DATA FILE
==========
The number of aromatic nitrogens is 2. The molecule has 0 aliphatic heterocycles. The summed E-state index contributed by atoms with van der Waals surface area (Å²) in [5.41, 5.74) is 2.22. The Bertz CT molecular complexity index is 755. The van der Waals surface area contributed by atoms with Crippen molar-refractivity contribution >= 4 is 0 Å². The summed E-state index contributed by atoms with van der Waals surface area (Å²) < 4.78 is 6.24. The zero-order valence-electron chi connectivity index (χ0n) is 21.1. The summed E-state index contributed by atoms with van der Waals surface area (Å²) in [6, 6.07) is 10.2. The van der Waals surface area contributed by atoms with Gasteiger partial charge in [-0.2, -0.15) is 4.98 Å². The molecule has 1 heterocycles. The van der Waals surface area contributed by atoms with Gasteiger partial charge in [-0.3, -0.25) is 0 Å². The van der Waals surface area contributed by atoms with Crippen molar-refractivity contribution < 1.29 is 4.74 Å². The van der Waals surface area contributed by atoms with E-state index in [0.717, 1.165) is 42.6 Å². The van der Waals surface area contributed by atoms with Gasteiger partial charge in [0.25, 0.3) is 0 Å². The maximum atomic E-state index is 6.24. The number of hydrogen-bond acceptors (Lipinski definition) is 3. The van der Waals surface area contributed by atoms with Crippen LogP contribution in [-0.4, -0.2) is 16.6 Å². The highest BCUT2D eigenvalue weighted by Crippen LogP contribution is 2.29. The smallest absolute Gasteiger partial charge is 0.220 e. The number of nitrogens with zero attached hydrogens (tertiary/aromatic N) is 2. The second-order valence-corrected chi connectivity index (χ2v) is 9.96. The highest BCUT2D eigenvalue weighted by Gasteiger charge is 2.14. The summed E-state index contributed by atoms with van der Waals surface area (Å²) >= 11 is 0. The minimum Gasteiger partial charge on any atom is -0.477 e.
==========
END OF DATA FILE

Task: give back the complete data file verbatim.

The number of aromatic nitrogens is 2. The molecule has 0 aliphatic heterocycles. The summed E-state index contributed by atoms with van der Waals surface area (Å²) in [5.41, 5.74) is 2.22. The Bertz CT molecular complexity index is 755. The van der Waals surface area contributed by atoms with Crippen molar-refractivity contribution >= 4 is 0 Å². The summed E-state index contributed by atoms with van der Waals surface area (Å²) < 4.78 is 6.24. The zero-order valence-electron chi connectivity index (χ0n) is 21.1. The summed E-state index contributed by atoms with van der Waals surface area (Å²) in [6, 6.07) is 10.2. The van der Waals surface area contributed by atoms with Gasteiger partial charge in [-0.2, -0.15) is 4.98 Å². The molecule has 1 heterocycles. The van der Waals surface area contributed by atoms with Gasteiger partial charge in [-0.3, -0.25) is 0 Å². The van der Waals surface area contributed by atoms with Crippen molar-refractivity contribution < 1.29 is 4.74 Å². The van der Waals surface area contributed by atoms with E-state index in [0.717, 1.165) is 42.6 Å². The van der Waals surface area contributed by atoms with Gasteiger partial charge in [0.25, 0.3) is 0 Å². The maximum atomic E-state index is 6.24. The number of hydrogen-bond acceptors (Lipinski definition) is 3. The van der Waals surface area contributed by atoms with Crippen LogP contribution in [-0.4, -0.2) is 16.6 Å². The highest BCUT2D eigenvalue weighted by Crippen LogP contribution is 2.29. The smallest absolute Gasteiger partial charge is 0.220 e. The number of nitrogens with zero attached hydrogens (tertiary/aromatic N) is 2. The second-order valence-corrected chi connectivity index (χ2v) is 9.96. The highest BCUT2D eigenvalue weighted by Gasteiger charge is 2.14. The summed E-state index contributed by atoms with van der Waals surface area (Å²) >= 11 is 0. The minimum Gasteiger partial charge on any atom is -0.477 e.